I began to understand what kind of man my father really was — and what kind of man I should try to be, too. So often it is the little things a person does — especially when they do not know that they are being observed — that leave the most lasting impressions.

Dad would not recognize most Catholics today. Neither, I think, would Saint Paul. What was second nature to them seems to have disappeared altogether —except for a few of those beautiful elderly women or old men at Mass.”

San Francisco, CA

Sad to say, not only do the laity no longer exercise these pious and beautiful practices — but neither do our priests or bishops. They use what Catholics once called the “Sacred Name” with no reverence, attaching to it a significance apparently no greater than any other name that passes from their lips. But it was not always so. For many, many centuries it was not so. But piety has become so … disreputable in our time. It is a term of disdain, a concept fraught with an intolerable “otherworldliness” that no longer has a place in our time, and in our world.

What P.G., I think, was alluding to when he wrote that Saint Paul would probably not recognize most Catholic today, is this:

Christ Jesus, Who being in the form of God, thought it not robbery to be equal with God: But emptied himself, taking the form of a servant, being made in the likeness of men, and in habit found as a man. He humbled himself, becoming obedient unto death, even to the death of the cross. For which cause God also hath exalted him, and hath given him a name which is above all names: That at the name of Jesus every knee should bow, of those that are in heaven, on earth, and under the earth. And that every tongue should confess that the Lord Jesus Christ is in the glory of God the Father.” (Saint Paul’s Epistle to the Philippians 2.5-11)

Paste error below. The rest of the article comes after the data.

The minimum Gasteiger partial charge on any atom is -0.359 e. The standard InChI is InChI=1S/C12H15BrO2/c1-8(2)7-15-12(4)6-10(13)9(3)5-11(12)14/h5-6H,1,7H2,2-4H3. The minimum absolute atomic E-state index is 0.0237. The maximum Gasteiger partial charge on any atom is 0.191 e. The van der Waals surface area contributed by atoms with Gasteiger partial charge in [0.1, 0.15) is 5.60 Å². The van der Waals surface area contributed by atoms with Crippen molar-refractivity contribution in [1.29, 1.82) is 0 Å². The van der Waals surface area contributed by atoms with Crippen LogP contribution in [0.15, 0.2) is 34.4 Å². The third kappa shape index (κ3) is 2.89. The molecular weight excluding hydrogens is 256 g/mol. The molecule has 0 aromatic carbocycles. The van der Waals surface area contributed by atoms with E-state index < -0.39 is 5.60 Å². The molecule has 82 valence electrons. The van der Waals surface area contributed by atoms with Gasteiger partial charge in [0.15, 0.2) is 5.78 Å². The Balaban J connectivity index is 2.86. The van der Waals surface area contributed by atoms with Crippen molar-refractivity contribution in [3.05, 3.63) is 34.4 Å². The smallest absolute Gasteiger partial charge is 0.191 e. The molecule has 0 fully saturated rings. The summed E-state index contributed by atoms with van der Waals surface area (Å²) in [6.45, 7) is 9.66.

The very Angels in Heaven bow at the name of Jesus ... and even the demons in Hell.

But we are somehow more enlightened than that …somehow superior to both — such that what is binding upon those in Heaven and Hell itself, is not binding upon us. How vastly superior, enlightened, (sanctified?) we have become in less than 50 years of the 2021 years of Christianity!

What a quantum leap! But I think not of grace — at least for us who have been made “a little less than the Angels” who bow in Heaven at the Sacred Name — and who have made ourselves less subject to God than even the demons!

Think about it — and perhaps make a very ancient effort at what is “disreputable” to the world and more in keeping with your beautiful Catholic identity.

Geoffrey K. Mondello
Boston Catholic Journal

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I know your works ... that you have but little power, and yet you have kept My word, and have not denied My Name.
(Apocalypse 3.8)